Wolf: For that we must depend upon reports from ex-Scientologists who were there. There is basically [garbled words], whether that is now in Copenhagen or in Clearwater in the USA. The people have work up to 16 hours per day, performing demeaning tasks. Any contact to the outside is broken, everything is inspected. On top of that sleep deprivation and brainwashing are used to heavily influence people.
Disciplinary? Surely nobody goes there voluntarily?
Wolf: No. They are ordered there. That does not mean that force was used in each case, but that the person in such a system goes because he knows he has done something which merits discipline in the eyes of Scientology.
Some time ago Scientology threatened to expose "criminal and moral transgressions" of Bonn's politicians...
Wolf: ...yes, that goes with the system. Hubbard has said to exploit the weak points of your opponent in accordance with the slogan, "everybody has a skeleton in his closet." Find something in the past of your opponent and expose it. We know about the time as the discussion was taking place with Scientology in Munich that Gauweiler was being tailed, along with my deceased colleague Friedrich Haack, who ***. In the value system of Scientology that [tailing] is an indispensable measure used to bring an individual under control.
You spoke previously of a straw man war, in whose slipstream many organizations who want basically the same thing ride. What can state and society do against exploitative gurus and dangerous psycho-groups without harming the fundamentals of religious freedom?
Wolf: Rule number one: enlightenment and information. In practice that means that whoever takes a course or undertakes some kind of psychotherapy for himself should quite pointedly ask who or what stands behind the offer.
Where can one get information about this?
Wolf: For companies there is the Information Education Campaign in Stuttgart, Alte Poststrasse 5, telephone 0711/299335, where you can receive information. For the psycho-market the Professional Association of German Psychologists in Bonn provides a source of information, but will often refuse ecclesiastical counselling. That is a certain weak point: the state has to have an interest in making an arrangement which gathers information, sorts it and lets their judgment be influenced in the advisement.
The Munich judge Juergen Keltsch, member of the Federal Assembly's Enquete Commission's "So-called Sects and Psycho-Groups", demanded - similar to the long since maintained product test foundation - a psycho-test foundation for businesses in the psycho-spiritual area, outside of state counselors which are philosophically neutral.
Wolf: An entirely new market has developed with these alternative psycho-methods which the present legal system cannot get a handle on. The direction is going more for therapy for society in general, combined with areas such as life counselling, life arts or life assistance. This spectrum is close to the estimated one thousand therapeutic methods. In addition there are entirely new hybrid forms from which elements of various methods have been assembled, which in turn is offered as therapy. This is referred to as spiritual therapy, a combination of religion and therapy, so that on the basis of religious freedom it is very difficult for the state to interfere. A psycho-test foundation would not be a bad idea, because we have so many psychotherapies. As to what length legal protection would extend, that has not yet been determined.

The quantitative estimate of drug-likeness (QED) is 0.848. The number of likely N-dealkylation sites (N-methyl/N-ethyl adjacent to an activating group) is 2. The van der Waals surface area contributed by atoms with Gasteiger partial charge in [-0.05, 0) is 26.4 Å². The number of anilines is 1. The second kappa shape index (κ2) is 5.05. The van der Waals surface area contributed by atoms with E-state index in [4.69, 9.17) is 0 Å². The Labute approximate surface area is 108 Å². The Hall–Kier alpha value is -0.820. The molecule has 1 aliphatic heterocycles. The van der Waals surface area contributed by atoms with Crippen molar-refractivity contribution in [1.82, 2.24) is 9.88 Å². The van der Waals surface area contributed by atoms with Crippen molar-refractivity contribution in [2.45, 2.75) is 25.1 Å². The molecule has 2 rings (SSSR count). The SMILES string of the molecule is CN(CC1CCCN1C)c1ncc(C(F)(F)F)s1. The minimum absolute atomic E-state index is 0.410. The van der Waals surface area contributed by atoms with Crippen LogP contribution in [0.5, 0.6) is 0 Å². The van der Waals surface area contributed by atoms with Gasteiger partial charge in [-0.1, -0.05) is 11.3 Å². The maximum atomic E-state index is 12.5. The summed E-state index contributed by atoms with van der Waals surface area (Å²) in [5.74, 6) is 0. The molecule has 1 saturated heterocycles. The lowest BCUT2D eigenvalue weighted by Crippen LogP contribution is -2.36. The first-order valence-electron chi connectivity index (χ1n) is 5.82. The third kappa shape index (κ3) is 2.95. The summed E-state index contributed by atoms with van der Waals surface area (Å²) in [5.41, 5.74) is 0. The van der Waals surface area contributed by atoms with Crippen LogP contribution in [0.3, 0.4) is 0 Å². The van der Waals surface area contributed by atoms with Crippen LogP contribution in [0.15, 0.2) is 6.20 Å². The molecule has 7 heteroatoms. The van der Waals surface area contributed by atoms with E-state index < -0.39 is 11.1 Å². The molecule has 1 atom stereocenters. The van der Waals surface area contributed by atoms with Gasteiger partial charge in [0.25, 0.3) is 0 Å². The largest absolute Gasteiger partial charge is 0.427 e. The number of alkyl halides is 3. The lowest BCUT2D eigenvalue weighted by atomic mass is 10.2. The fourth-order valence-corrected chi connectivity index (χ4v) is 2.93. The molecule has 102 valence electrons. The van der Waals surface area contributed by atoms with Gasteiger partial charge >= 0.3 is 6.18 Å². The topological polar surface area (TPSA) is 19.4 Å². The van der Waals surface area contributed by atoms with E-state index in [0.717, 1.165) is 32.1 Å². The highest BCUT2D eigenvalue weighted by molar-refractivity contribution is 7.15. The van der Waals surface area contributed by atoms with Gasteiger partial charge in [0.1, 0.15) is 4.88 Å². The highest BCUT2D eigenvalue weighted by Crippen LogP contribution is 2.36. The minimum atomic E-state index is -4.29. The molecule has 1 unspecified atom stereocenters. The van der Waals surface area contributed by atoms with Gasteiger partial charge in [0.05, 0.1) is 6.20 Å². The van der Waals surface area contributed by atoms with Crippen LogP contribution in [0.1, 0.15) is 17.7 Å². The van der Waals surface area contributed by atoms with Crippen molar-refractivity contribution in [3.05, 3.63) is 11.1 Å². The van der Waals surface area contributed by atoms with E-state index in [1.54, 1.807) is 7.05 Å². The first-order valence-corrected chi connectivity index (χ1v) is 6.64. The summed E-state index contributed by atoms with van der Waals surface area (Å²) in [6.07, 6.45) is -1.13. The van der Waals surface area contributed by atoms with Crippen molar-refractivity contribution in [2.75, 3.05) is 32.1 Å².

The problem is to separate the religious systems and methods whose concept identifies the sect from those which have nothing to do with religion. We have to get away from the idea of a sect, or else we are immediately identifying with a religion. We have to bring up a new issue whose point is: what is totalitarian, what is a totalitarian organization, in order to define how the individual citizen can be better protected.
Does the state do too little to protect the citizens from the expanding psycho-market?
Wolf: The state would be able to more strongly support existing counselling agencies as well as create new ones. People concerned occasionally get the impression that the government on the one side leads a welcome struggle against the Scientologists, but the other hand the necessity for counselling - with other problematic organizations - are not yet extensively recognized and would seem to be hidden under ecclesiastical auspices.
In the USA
Why is Scientology apparently seen as harmless in the USA?
Wolf: In the beginning Scientology also amounted to a dangerous organization in the USA, before gaining tax free status from the American government under peculiar circumstances. Since then they have emphasized their religion status and have had a certain success on the American public. This has to do with history. In the 17th century many emigrants, who had been persecuted in Europe on religious grounds, experienced a new freedom in America. Religious freedom has been confirmed by the American constitution since then as a valuable commodity, as it should be. On the other hand one must ask whether the American government is sufficiently aware of organizations such as Scientology, which merely hangs a cloak of religion around itself but pursues entirely unreligious goals which introduce a serious threat to the free democratic social structure.
We in Germany have a regrettable history of totalitarianism and fascism behind us. Both sides could learn from each other. Sometimes a shot of religious tolerance towards those who believe differently from us would do us Germans good. And the Americans would be able to learn something worthwhile from us about the danger of totalitarianism, which often conceals itself today in unsuspected ways behind a pseudo-religious cloak. Worldwide it would pay for itself if democracy, and the freedom which it brings to the individual, could step in and limit all attempts to undermine this freedom.
Report about a state assembly hearing on the subject of sects in the Zeitspiegel "Mirror of the times"
The questions were asked by Elfriede Schneider